That's all for June.

Dan Bern Live in Los Angeles


If you ever enjoyed a Dan Bern song, or generally appreciate good folk-rock music, check out his new album Dan Bern Live in Los Angeles in which he performs with the Common Rotation and Mike Viola.

The album includes a couple extremely funny new songs: "Most American Men", "Osama in Obamaland", and a lovely performance of some of his classics. "Beautiful Ride" is from the movie Walk Hard, which he wrote the score for. Also includes the first official release of "The Fifth Beatle". Trivia: his Dylan mockery in The Fifth Beatle is actually legible in the album, unlike previous live performances.

Anyway, extremely enjoyable album, highly recommended. Makes a great gift too. He's still touring the US, check it out. Unfortunately no Toronto :-(.

Create a font in less than three minutes with Glyphtracer and FontForge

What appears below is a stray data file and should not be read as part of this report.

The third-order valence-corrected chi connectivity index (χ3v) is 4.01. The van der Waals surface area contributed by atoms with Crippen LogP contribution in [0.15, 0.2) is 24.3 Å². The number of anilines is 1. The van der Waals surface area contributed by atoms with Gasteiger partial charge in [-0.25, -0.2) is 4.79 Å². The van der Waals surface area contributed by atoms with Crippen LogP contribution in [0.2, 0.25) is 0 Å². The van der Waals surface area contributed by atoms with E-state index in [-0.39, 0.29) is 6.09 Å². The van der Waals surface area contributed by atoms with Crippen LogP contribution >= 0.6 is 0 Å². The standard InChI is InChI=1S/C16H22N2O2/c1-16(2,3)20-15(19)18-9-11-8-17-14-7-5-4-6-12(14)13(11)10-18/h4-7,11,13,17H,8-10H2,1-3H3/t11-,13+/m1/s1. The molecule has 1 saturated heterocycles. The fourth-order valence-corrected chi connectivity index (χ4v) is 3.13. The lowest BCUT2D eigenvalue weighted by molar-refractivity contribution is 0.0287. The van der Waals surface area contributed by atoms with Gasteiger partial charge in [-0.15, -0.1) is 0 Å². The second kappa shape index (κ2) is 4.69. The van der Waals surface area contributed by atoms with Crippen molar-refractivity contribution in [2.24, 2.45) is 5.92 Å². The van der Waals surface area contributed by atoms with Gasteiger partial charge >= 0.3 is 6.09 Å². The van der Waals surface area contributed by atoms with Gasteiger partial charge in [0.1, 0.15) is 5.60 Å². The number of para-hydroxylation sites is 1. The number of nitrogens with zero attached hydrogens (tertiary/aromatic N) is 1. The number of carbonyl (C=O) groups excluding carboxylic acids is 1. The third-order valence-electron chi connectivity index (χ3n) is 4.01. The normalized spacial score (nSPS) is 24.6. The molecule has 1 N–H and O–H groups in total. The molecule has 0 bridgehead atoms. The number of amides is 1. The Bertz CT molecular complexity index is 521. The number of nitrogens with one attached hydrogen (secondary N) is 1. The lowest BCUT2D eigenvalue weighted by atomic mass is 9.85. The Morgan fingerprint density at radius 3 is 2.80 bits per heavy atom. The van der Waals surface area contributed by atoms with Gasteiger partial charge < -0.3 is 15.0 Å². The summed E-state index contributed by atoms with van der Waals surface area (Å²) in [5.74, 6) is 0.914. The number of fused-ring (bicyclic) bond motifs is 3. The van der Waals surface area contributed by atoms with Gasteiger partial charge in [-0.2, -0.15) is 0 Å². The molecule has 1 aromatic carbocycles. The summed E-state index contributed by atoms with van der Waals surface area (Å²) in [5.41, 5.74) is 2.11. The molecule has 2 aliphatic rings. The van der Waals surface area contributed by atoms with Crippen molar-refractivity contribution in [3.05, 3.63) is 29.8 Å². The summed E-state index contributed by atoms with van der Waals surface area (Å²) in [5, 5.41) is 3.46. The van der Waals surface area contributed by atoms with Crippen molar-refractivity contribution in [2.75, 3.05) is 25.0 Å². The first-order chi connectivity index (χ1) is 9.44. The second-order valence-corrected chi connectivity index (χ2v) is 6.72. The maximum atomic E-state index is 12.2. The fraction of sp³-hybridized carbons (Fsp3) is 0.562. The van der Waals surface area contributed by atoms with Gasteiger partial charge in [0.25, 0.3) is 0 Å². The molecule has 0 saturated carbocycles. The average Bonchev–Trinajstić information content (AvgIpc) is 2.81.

Jussi Pakkanen posted the following to the Fontforge list today:

Hi all

I have written a simple program to help creating fonts from images. It is called Glyphtracer. The basic idea is that you give it an image file containing all your glyphs. The program autodetects glyphs in the picture and allows the user to assign each detected glyph with a Unicode code point. These images are then traced to vectors and written to an SFD file. The rest of the work is then done with FontForge.

To make things clear, here's a video showing how you can create a font from scratch in about two minutes:

Glyphtracer's home page is The program is written entirely in PyQT4 and is currently Linux only.

Cool stuff!

Parsing CSS-style margin attributes


Sounds silly, but I found the following construct handy:

int margin_t, margin_r, margin_b, margin_l;